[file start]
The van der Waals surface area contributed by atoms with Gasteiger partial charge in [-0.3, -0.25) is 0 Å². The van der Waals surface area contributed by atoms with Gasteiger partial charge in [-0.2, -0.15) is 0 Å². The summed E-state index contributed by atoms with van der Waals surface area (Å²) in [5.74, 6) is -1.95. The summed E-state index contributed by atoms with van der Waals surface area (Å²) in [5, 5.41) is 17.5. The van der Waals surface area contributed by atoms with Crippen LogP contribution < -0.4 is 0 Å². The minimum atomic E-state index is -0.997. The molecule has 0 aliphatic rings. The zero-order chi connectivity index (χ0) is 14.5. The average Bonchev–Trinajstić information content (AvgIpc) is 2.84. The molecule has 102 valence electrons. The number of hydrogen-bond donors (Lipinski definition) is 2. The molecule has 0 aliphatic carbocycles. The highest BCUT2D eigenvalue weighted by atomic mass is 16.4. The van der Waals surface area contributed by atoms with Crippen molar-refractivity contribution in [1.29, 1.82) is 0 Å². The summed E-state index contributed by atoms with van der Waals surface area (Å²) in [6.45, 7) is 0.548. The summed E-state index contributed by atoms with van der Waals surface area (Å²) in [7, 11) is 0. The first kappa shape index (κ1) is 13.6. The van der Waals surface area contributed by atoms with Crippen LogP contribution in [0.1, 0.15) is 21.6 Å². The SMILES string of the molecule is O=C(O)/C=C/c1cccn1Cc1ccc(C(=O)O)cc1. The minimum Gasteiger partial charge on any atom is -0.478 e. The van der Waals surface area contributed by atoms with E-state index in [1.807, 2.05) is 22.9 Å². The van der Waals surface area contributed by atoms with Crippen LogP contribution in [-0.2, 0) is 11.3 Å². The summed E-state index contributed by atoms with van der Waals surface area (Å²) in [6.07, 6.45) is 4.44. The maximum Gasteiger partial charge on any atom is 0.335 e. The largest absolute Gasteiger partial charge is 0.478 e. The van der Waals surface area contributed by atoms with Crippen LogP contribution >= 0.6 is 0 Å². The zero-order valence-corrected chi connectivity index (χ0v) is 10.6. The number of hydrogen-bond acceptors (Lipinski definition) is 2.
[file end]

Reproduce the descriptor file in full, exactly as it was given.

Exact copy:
The van der Waals surface area contributed by atoms with Gasteiger partial charge in [-0.3, -0.25) is 0 Å². The van der Waals surface area contributed by atoms with Gasteiger partial charge in [-0.2, -0.15) is 0 Å². The summed E-state index contributed by atoms with van der Waals surface area (Å²) in [5.74, 6) is -1.95. The summed E-state index contributed by atoms with van der Waals surface area (Å²) in [5, 5.41) is 17.5. The van der Waals surface area contributed by atoms with Crippen LogP contribution < -0.4 is 0 Å². The minimum atomic E-state index is -0.997. The molecule has 0 aliphatic rings. The zero-order chi connectivity index (χ0) is 14.5. The average Bonchev–Trinajstić information content (AvgIpc) is 2.84. The molecule has 102 valence electrons. The number of hydrogen-bond donors (Lipinski definition) is 2. The molecule has 0 aliphatic carbocycles. The highest BCUT2D eigenvalue weighted by atomic mass is 16.4. The van der Waals surface area contributed by atoms with Crippen molar-refractivity contribution in [1.29, 1.82) is 0 Å². The summed E-state index contributed by atoms with van der Waals surface area (Å²) in [6.45, 7) is 0.548. The summed E-state index contributed by atoms with van der Waals surface area (Å²) in [7, 11) is 0. The first kappa shape index (κ1) is 13.6. The van der Waals surface area contributed by atoms with Crippen LogP contribution in [0.1, 0.15) is 21.6 Å². The SMILES string of the molecule is O=C(O)/C=C/c1cccn1Cc1ccc(C(=O)O)cc1. The minimum Gasteiger partial charge on any atom is -0.478 e. The van der Waals surface area contributed by atoms with E-state index in [1.807, 2.05) is 22.9 Å². The van der Waals surface area contributed by atoms with Crippen LogP contribution in [-0.2, 0) is 11.3 Å². The summed E-state index contributed by atoms with van der Waals surface area (Å²) in [6.07, 6.45) is 4.44. The maximum Gasteiger partial charge on any atom is 0.335 e. The largest absolute Gasteiger partial charge is 0.478 e. The van der Waals surface area contributed by atoms with Crippen LogP contribution >= 0.6 is 0 Å². The zero-order valence-corrected chi connectivity index (χ0v) is 10.6. The number of hydrogen-bond acceptors (Lipinski definition) is 2.